Bill Lucas is Professor of Learning at the University of Winchester, co-founder of Rethinking Assessment

Rethinking assessment's (@RethinkAssessmt) Bill Lucas (@LucasLearn) welcomes @EDSKthinktank’s latest report, and suggests some ways in which it could go further still to value more of the strengths of young people:

Valuing the full range of young people’s strengths, head, heart and hand 

Across the world there is growing dissatisfaction with the way we educate teenagers.

Secondary schools, it is argued, are not teaching enough of what matters in ways in which it can be both understood and applied in the real world.

The prevalence of high-stakes examinations during and at the end of Secondary education, it is increasingly argued, compounds the problem. For the demands of assessment always drive decisions about curriculum and pedagogy.

The education system in England has become unhelpfully clunky with a lack of clarity about the respective roles of secondary schools, colleges and those offering apprenticeships.

At Rethinking Assessment, a unique alliance of school, college and system leaders from all sectors and phases, along with researchers and thought-leaders, we believe that the assessment system in England is in a mess. Nothing short of a wholescale rethink will ensure that we really value the full range of young people’s strengths, head, heart and hand.

A powerful analysis of what is wrong

The recent publication by EDSK, Re-assessing the future by Tom Richmond, is a welcome contribution to the debate.

EDSK GCSE Report

There is much to agree with in EDSK’s analysis of what is wrong:

  • The anachronism of GCSEs in an era when students remain in education until 18.
  • The reductionist, narrowing pressures of EBacc and Attainment 8 on the secondary curriculum.
  • The pernicious undervaluing of subjects such as Design and Technology and Art and Design.
  • The outrageous cost of GCSEs and other level 2 qualifications.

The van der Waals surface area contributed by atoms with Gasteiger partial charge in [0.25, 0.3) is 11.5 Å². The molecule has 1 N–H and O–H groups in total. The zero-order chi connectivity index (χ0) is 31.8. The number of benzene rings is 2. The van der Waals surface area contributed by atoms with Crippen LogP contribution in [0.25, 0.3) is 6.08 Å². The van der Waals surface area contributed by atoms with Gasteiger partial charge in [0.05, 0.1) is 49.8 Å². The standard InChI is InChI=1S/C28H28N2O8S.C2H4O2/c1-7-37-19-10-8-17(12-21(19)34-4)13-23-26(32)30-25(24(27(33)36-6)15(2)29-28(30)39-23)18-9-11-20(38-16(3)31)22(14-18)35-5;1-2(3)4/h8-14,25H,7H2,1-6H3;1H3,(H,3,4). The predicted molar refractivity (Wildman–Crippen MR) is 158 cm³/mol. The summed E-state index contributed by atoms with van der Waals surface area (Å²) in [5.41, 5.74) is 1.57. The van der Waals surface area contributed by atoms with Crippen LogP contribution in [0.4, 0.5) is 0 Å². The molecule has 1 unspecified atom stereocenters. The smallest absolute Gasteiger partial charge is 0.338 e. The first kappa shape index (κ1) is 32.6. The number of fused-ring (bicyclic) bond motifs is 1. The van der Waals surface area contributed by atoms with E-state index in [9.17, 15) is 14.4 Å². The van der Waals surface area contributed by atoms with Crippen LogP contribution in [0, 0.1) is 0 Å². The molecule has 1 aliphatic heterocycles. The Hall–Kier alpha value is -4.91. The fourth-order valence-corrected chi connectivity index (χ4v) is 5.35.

• The focus on 30 hours of largely paper and pencil examinations and the stress this puts students under.
  • The iniquitous algorithm which dooms a third of all those who take GCSE to ‘fail’, and
  • The consequences for FE which then picks up the pieces.

Changes to curriculum, assessment and accountability

The nine EDSK recommendations cover three broad areas:

  1. Restructuring schools into lower and upper secondary, extending key stage 5 by a year and combining key stages 2 and 3. Proposals are for a common lower school curriculum and for this only to be delivered by schools, not colleges.
  2. Replacing GCSEs with a new Lower Secondary Certificate made up of suite of computer-based assessments. These will focus on the understanding of key knowledge expressed as a series of overall scores and a series of percentile figures showing the proportion of candidates who achieved a lower score. Practical subjects will continue to run practical assessments as well.
  3. Replacing Progress 8 and Attainment 8 with two new measures, broader in scope, spread over rolling 3 years. National standards in lower secondary would be measured by sample testing not related to individual schools.

The devil is in the detail

The idea that secondary education should pivot at age 15 not 16 is, on first sight, a bold one. The proposal that expensive GCSE exams should move to short computer-based tests has an obvious appeal in terms of its resilience and cost. And the notion that school standards could be better be measured at 15 or 16 by sample testing is excellent.